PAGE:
- Project plans
- Project activities
- Legislation and standards
- Industry context
Last edited 02 May 2018
Project crashing can be necessary when:
- The programme planning has been inaccurate.
- When there have been unforeseen events which have caused delays, such as defects being discovered.
- Or if the client has requested that the project, or a section of the project, is completed earlier than previously specified, for example if there has been an extension of time, but the client still wishes to achieve the original completion date (this is generally referred to as acceleration).
- Addressing productivity issues being experienced by the current resources and trying to find ways of increasing their efficiency.
- Increasing the assignment of resources on critical path activities. These could be internal resources or subcontracted recources.
- Adopting different techniques. This might include off-site prefabrication, extra scaffolding, temporary weatherproofing and so on.
- Overlapping activities (fast tracking).
- Working longer hours.
- Additional supervision.
- Changes to design or specification (for example standardisation replacing bespoke solutions)
- Reduction in scope (for example transferring work to a separate post-contract agreement for occupational works).
- Early procurement of items.
Many of these strategies will necessarily lead to some additional costs being incurred, or cost uncertainty. Whilst the same number of tasks need to be performed, they are condensed into a shorter period, and so are likely to require more resources. In addition, purchasing costs may be higher due to time pressures, incomplete information and the complexity of managing the interfaces between elements. A greater number of variations are also likely than on a traditional contract.
There are several risks attached to project crashing. While resources are typically focused on critical path activities, there is the possibility that non-critical paths will also be affected. Quality, safety and compliance should not be affected as a result of the critical path being crashed. Another risk is that new resources may not be as productive as existing resources, because they may be unfamiliar with the project, the programme and the tasks at hand.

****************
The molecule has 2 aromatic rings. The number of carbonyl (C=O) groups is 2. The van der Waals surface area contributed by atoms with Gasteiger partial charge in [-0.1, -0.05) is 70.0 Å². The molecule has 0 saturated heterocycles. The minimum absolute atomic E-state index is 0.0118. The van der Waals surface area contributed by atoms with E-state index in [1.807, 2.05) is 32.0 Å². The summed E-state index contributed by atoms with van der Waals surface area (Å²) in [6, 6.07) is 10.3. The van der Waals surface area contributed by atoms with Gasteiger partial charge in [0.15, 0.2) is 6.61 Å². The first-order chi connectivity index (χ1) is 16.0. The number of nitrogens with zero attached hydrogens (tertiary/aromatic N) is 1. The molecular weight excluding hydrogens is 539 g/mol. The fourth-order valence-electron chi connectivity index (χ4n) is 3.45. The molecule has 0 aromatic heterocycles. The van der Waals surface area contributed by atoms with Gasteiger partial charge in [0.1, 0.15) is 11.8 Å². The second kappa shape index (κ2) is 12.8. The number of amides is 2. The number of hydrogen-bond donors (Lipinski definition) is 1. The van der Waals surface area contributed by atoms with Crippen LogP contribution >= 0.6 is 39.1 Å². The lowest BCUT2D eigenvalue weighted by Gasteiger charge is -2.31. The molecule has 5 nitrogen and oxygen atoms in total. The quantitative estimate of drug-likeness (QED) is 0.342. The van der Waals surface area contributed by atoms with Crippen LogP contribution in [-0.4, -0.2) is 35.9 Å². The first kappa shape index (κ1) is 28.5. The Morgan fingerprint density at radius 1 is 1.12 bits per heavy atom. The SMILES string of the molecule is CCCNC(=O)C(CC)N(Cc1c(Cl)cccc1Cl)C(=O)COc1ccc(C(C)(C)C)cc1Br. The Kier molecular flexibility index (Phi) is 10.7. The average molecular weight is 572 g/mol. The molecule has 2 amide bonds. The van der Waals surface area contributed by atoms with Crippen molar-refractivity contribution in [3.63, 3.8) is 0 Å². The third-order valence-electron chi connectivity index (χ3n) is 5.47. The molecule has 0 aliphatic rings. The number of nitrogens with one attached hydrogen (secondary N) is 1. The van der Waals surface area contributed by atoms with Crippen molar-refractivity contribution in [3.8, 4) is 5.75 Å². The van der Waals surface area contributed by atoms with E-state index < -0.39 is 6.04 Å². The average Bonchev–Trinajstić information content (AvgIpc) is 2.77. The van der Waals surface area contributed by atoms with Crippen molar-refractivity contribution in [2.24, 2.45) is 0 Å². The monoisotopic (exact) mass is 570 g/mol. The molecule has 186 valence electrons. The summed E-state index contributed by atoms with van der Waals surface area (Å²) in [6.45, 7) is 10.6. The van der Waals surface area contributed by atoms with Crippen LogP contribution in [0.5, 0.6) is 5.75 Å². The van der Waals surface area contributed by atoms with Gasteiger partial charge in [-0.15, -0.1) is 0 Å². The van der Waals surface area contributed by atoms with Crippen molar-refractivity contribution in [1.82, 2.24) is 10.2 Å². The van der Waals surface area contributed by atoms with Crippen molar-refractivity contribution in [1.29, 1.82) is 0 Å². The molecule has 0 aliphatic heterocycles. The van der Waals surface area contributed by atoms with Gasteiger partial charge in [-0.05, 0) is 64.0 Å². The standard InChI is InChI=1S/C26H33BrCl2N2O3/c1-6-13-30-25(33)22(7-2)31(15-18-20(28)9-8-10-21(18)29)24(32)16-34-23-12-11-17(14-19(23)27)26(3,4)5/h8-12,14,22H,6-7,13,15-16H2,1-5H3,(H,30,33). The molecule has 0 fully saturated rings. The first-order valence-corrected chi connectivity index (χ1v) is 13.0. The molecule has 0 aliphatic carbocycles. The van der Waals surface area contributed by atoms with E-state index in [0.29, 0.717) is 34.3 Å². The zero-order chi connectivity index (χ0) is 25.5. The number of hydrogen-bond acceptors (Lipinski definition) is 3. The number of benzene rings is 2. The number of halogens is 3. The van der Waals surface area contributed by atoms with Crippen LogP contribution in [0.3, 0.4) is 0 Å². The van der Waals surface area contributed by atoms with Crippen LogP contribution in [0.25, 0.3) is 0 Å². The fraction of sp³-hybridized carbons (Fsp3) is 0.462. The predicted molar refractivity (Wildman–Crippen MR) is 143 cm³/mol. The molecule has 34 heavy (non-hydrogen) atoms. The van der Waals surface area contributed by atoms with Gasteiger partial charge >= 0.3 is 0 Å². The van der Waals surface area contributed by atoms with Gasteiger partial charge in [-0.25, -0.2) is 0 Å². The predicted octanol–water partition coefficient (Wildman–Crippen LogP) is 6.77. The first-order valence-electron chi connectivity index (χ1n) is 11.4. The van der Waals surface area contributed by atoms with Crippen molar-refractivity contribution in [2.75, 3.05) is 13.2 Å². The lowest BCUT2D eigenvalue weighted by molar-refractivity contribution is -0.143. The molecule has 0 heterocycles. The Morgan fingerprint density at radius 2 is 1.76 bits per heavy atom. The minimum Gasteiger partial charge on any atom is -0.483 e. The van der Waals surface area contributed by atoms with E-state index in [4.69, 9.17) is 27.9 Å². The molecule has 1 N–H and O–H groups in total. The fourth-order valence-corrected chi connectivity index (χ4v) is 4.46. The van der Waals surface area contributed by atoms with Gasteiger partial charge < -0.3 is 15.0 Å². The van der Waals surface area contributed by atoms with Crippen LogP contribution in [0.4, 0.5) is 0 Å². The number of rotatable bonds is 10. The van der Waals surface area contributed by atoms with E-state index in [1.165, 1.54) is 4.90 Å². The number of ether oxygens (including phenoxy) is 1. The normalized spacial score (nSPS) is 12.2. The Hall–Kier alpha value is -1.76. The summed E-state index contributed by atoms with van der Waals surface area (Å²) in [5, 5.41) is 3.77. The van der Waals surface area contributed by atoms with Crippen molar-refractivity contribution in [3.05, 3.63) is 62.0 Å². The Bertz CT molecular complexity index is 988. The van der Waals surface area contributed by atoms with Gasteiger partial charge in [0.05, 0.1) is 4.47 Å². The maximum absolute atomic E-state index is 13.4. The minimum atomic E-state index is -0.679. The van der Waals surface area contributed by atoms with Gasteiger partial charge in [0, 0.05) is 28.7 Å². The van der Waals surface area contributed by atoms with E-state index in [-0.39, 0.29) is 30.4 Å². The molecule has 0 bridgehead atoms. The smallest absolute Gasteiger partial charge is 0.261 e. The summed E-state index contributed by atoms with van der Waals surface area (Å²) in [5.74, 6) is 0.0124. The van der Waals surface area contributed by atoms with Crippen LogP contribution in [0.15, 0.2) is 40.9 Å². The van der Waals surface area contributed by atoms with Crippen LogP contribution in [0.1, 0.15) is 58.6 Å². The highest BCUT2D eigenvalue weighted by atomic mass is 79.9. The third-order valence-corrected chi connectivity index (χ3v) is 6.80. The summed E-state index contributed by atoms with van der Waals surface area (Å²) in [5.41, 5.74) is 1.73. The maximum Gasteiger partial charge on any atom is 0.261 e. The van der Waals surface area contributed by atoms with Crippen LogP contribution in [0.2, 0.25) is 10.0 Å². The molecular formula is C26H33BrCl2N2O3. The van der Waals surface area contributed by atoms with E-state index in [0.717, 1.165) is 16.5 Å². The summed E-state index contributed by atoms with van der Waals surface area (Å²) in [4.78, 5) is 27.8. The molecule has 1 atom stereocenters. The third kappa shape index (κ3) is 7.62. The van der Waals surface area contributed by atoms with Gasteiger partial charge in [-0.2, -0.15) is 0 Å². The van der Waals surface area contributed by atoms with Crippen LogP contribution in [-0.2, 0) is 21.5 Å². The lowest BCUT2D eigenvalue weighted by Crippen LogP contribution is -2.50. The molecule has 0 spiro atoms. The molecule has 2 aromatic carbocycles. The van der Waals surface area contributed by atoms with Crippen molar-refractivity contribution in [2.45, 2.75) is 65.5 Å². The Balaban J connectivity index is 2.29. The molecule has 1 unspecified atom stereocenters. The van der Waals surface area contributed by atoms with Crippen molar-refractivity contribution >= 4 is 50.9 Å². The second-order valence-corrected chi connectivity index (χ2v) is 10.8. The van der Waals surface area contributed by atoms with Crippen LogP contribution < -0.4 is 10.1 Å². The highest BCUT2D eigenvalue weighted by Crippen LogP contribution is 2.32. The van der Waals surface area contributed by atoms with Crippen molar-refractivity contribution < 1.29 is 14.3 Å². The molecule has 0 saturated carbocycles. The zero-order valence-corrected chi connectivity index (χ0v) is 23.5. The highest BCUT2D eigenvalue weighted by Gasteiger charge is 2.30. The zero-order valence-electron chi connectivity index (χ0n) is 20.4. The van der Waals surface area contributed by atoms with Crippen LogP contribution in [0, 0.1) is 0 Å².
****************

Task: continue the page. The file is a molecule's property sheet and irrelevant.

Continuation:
This may require that the size of the contingency is increased.
Project crashing should be resisted if:
- It threatens the integrity of the works, or compromises health and safety.
- It is no longer cost effective to continue.
- It causes another path to become critical.
- Time reduction is no longer realistically achievable.
An alternative to project crashing is fast-track construction, which is a scheduling technique that can be used to compress the overall project schedule. Typically this is decided at the beginning of a project, organising it so that the design and construction phases overlap. This means that that activities normally performed sequential are rescheduled to be performed in parallel or partially in parallel. This will reduce the overall programme, but is likely to increase costs and risks.
For more information, see Fast-track construction.
 Related articles on Designing Buildings Wiki
- Acceleration of construction works.
- Constructive acceleration.
- Contractor’s master programme.
- Critical path method.
- Fast-track construction.
- Key performance indicators.
- Pareto analysis.
- Programme float.
- Project programme.
- Resource leveling.
- Scheduling construction activities.
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